Auckland City are confident they can reach the summit of Oceania football again, despite the travails of the longest season in their history.
The Auckland club, who host AS Tefana in the second leg of their OFC Champions League semifinal today, have had a remarkable campaign.
They have already played 35 matches - the most in the history of the franchise - and could reach 38 games, if they progress to a seventh consecutive OFC Champions League final. In the process, they have redefined what is possible from a semi-professional outfit based in this country.
At the Fifa Club World Cup they threatened an upset against the J-League champions, leading Kashima Antlers 1-0 until the 67th minute. They lost 2-1, with Kashima scoring the winner in the 88th minute, but became the first Oceania team (including Australian sides) to score a goal against the Japanese champions since the competition relaunched in 2005.
Then, at Nike Lunar Cup in Hong Kong, they beat the Korean champions FC Seoul, before topping local team Kitchee FC, who had five marquee guest players from the Hong Kong Premier League.
Those sorts of performances, against clubs with budgets in the tens of millions, defy football logic. For some perspective, look at some subsequent results. Kashima reached the final of the Club World Cup, taking Real Madrid to extra time before losing 4-2. They also demolished Brisbane Roar 3-0 in March, before dropping the return leg in Brisbane 2-1.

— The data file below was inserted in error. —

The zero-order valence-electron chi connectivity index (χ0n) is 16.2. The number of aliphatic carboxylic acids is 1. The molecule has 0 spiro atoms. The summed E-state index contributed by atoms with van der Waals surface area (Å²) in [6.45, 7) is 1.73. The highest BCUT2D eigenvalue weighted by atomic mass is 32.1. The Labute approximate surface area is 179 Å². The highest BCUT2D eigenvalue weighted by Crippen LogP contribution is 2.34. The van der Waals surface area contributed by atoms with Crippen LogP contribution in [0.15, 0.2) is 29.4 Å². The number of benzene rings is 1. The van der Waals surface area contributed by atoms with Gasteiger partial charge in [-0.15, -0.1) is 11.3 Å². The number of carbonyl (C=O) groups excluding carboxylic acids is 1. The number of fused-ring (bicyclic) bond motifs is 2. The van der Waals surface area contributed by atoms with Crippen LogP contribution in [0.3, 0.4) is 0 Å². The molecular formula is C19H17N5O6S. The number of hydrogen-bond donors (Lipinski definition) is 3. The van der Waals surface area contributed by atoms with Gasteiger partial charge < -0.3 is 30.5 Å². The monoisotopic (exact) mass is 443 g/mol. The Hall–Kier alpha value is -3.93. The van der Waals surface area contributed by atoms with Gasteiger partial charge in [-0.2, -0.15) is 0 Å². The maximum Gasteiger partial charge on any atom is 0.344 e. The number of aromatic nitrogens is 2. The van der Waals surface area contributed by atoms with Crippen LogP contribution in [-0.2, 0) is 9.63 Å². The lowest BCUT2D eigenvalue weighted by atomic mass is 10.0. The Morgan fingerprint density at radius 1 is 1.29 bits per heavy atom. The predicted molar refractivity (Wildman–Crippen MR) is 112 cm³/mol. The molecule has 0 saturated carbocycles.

And last month FC Seoul beat Western Sydney Wanderers 3-2, in Sydney.
After their Asian adventures, Auckland City faced a compressed schedule of catch-up games, but still won the Stirling Sports Minor Premiership.
They lost the domestic final, again, to Team Wellington, but showed signs of bouncing back with a solid 2-0 win over Tefana in Tahiti last week.
"We always want to be on top, the final was a setback but we are back on track now," said midfielder Albert Riera.
"Winning games gives you the motivation to keep going. Everyone is very positive and these are the games that everyone wants to play in."
Riera has been outstanding this season, after his return to Kiwitea Street following three years at the Wellington Phoenix. He's one of the best midfielders in the country and a key man in the engine room.
"Tefana are very strong and we can't take anything for granted," said Riera. "We have to match the same intensity we had away from home."
Assistant coach Ivan Vicelich, a veteran of six successful Oceania campaigns, feels the team is peaking at the right time.
"It's been a demanding campaign," said Vicelich. "It's almost like a normal European season with that many games. But the trips away were highlights and its part of the process of wanting to lift and switch on for big games. We have managed their loads carefully but I don't think the boys need motivation for these kinds of games."
Today's other semifinal is in the capital, with Team Wellington aiming to reach their third successive OFC Champions League final. After they drew 2-2 away with Vanuatu's AS Magenta last week, they will be favourites to progress at home.